By Tim P. Smith-Dolan, APA President Moon Jae-in and Foreign Minister Song Young-moo will hold talks with his counterpart from the Republic of Korea, Ri Yong-ho, in Seoul on Thursday.
They’ll discuss their differences over the dispute over the South’s use of the Korean language as a diplomatic tool.
Moon and Ri will discuss issues of bilateral cooperation, including a South Korean-led effort to revive an agreement with the U.S. to restore North Korea’s nuclear program.
A joint statement from the U.”s top diplomats did not mention the issue of language.
South Korea and the U of A have been engaged in a dispute over a year over how the two Koreas should speak the language of the North.
The dispute has been escalating over the past year as the U .s. and North Korea have traded barbs.
The two Koreks have also been locked in a bitter feud over North Korea-China ties. “
Our understanding of the language and its historical importance for Korea, the U., and the world is limited and we are taking it back,” Moon said.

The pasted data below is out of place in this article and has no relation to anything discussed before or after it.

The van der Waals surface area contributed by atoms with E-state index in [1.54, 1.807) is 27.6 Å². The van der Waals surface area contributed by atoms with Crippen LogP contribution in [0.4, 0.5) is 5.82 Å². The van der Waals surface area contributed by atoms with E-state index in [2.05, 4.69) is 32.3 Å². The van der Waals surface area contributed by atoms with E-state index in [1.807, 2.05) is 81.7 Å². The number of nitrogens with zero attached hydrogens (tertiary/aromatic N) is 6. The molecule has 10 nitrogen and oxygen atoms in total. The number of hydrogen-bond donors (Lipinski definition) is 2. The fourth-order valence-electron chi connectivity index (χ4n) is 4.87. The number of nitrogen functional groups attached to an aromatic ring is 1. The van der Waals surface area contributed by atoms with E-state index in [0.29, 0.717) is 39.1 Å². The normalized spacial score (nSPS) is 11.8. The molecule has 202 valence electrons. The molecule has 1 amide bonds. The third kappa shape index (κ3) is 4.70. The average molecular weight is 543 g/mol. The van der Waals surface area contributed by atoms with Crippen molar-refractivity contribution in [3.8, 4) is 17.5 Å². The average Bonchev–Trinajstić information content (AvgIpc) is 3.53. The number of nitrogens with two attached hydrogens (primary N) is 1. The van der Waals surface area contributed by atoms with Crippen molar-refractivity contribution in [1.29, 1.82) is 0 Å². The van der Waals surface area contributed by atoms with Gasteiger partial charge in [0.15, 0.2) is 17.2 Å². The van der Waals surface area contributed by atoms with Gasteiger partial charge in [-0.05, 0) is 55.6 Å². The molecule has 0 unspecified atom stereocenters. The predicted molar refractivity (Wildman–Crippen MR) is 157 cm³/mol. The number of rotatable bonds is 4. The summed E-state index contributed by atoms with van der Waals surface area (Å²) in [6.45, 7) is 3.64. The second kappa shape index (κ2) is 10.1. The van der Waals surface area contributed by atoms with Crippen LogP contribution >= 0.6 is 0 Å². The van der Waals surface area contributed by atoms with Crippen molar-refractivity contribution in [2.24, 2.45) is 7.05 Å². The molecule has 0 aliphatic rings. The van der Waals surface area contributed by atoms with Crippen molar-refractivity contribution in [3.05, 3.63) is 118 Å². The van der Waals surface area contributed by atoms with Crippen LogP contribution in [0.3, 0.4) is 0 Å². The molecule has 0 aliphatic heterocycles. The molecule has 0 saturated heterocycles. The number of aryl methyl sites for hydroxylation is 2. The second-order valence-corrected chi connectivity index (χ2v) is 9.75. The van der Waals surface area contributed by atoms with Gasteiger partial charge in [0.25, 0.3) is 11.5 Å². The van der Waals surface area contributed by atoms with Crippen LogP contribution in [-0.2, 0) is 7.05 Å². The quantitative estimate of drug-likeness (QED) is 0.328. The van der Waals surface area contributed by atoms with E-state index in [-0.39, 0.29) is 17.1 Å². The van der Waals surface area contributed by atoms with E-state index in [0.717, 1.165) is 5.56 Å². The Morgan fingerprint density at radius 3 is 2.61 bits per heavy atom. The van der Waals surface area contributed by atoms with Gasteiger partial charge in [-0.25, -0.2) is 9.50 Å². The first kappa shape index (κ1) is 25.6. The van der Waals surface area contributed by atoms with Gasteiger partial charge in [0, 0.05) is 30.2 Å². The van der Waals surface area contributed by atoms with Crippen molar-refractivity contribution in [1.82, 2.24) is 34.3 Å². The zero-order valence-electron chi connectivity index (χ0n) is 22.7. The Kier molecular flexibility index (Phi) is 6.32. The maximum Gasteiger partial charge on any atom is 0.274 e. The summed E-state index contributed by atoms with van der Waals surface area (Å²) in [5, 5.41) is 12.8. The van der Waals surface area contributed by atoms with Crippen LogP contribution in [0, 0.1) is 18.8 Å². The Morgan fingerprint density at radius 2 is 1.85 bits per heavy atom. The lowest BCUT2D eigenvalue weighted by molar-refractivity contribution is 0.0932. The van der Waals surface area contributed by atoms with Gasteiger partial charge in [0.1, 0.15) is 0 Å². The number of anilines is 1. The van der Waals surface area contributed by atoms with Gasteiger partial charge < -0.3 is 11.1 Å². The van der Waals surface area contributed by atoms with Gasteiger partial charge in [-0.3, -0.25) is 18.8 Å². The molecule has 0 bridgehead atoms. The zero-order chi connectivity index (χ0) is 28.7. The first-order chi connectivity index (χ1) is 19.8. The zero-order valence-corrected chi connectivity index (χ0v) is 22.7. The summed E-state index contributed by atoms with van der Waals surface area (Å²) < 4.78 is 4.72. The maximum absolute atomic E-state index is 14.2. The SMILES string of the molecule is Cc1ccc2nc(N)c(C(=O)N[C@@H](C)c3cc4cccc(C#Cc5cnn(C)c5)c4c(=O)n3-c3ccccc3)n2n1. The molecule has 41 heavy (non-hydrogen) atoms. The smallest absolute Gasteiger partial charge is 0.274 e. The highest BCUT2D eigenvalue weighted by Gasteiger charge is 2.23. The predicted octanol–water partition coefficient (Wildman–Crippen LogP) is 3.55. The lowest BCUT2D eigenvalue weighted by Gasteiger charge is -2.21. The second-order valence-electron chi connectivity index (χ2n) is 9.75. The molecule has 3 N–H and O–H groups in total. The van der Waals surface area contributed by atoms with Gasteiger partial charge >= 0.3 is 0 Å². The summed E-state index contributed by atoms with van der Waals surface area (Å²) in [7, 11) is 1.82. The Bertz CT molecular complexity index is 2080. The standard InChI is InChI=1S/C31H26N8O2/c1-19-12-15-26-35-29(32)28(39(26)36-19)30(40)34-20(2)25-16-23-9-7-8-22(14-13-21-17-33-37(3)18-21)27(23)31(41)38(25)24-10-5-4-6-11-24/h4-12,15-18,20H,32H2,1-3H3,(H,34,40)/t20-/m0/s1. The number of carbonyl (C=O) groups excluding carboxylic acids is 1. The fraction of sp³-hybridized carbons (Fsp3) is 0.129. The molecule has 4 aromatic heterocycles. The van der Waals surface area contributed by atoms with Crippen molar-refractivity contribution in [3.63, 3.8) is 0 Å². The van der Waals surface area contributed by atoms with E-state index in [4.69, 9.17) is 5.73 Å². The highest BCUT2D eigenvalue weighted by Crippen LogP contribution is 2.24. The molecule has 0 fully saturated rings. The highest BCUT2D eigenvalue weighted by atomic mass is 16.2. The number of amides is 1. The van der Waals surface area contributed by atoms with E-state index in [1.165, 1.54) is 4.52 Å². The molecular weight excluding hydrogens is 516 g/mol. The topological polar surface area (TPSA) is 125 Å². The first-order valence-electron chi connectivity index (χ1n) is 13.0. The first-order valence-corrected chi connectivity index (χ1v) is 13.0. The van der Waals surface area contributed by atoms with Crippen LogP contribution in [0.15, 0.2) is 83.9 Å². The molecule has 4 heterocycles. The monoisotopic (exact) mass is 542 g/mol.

The two Koreks have also been locked in a bitter feud over North Korea-China ties.
Moon took office in May, pledging to strengthen ties with Beijing and end the North Korean nuclear weapons program.
He has said he will not negotiate with the North and is preparing to launch a new joint effort with Beijing to try to solve the crisis.
The U.s. is trying to broker a diplomatic solution with North Korea through the U,S.-North Korea talks that began in April.
The three Koreas have also had their diplomatic relations tested by the nuclear crisis, which prompted the U to pull out of the U.-Korea summit.
The talks have been largely unsuccessful, with the two sides often blaming each other for the problems and each seeking to downplay the other’s accomplishments.
Kim Il-sung, the father of Kim Jong-il, was the North’s first leader and Kim Jong Un, the current ruler, is his son.